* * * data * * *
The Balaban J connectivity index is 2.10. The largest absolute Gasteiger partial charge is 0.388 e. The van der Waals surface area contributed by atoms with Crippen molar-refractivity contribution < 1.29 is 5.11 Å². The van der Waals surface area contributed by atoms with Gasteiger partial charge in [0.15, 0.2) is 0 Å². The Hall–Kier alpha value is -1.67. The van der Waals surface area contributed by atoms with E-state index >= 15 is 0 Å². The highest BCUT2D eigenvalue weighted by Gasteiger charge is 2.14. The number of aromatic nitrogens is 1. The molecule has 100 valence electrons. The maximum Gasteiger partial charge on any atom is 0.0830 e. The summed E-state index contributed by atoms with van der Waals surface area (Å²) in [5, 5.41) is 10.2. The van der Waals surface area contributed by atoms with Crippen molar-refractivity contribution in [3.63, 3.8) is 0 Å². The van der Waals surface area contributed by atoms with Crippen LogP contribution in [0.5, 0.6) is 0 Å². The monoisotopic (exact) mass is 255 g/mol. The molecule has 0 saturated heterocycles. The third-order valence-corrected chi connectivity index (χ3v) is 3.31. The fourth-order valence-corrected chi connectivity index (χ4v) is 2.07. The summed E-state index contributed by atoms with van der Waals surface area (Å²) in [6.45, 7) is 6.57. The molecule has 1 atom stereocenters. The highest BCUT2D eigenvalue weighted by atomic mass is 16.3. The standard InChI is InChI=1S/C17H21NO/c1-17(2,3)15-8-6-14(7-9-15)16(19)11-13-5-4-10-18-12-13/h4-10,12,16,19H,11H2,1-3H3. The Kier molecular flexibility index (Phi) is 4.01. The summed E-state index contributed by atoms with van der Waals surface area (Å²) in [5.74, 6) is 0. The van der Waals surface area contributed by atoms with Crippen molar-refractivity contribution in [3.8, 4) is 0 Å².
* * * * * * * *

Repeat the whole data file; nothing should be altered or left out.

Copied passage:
The Balaban J connectivity index is 2.10. The largest absolute Gasteiger partial charge is 0.388 e. The van der Waals surface area contributed by atoms with Crippen molar-refractivity contribution < 1.29 is 5.11 Å². The van der Waals surface area contributed by atoms with Gasteiger partial charge in [0.15, 0.2) is 0 Å². The Hall–Kier alpha value is -1.67. The van der Waals surface area contributed by atoms with E-state index >= 15 is 0 Å². The highest BCUT2D eigenvalue weighted by Gasteiger charge is 2.14. The number of aromatic nitrogens is 1. The molecule has 100 valence electrons. The maximum Gasteiger partial charge on any atom is 0.0830 e. The summed E-state index contributed by atoms with van der Waals surface area (Å²) in [5, 5.41) is 10.2. The van der Waals surface area contributed by atoms with Crippen molar-refractivity contribution in [3.63, 3.8) is 0 Å². The van der Waals surface area contributed by atoms with Crippen LogP contribution in [0.5, 0.6) is 0 Å². The monoisotopic (exact) mass is 255 g/mol. The molecule has 0 saturated heterocycles. The third-order valence-corrected chi connectivity index (χ3v) is 3.31. The fourth-order valence-corrected chi connectivity index (χ4v) is 2.07. The summed E-state index contributed by atoms with van der Waals surface area (Å²) in [6.45, 7) is 6.57. The molecule has 1 atom stereocenters. The highest BCUT2D eigenvalue weighted by atomic mass is 16.3. The standard InChI is InChI=1S/C17H21NO/c1-17(2,3)15-8-6-14(7-9-15)16(19)11-13-5-4-10-18-12-13/h4-10,12,16,19H,11H2,1-3H3. The Kier molecular flexibility index (Phi) is 4.01. The summed E-state index contributed by atoms with van der Waals surface area (Å²) in [5.74, 6) is 0. The van der Waals surface area contributed by atoms with Crippen molar-refractivity contribution in [3.8, 4) is 0 Å².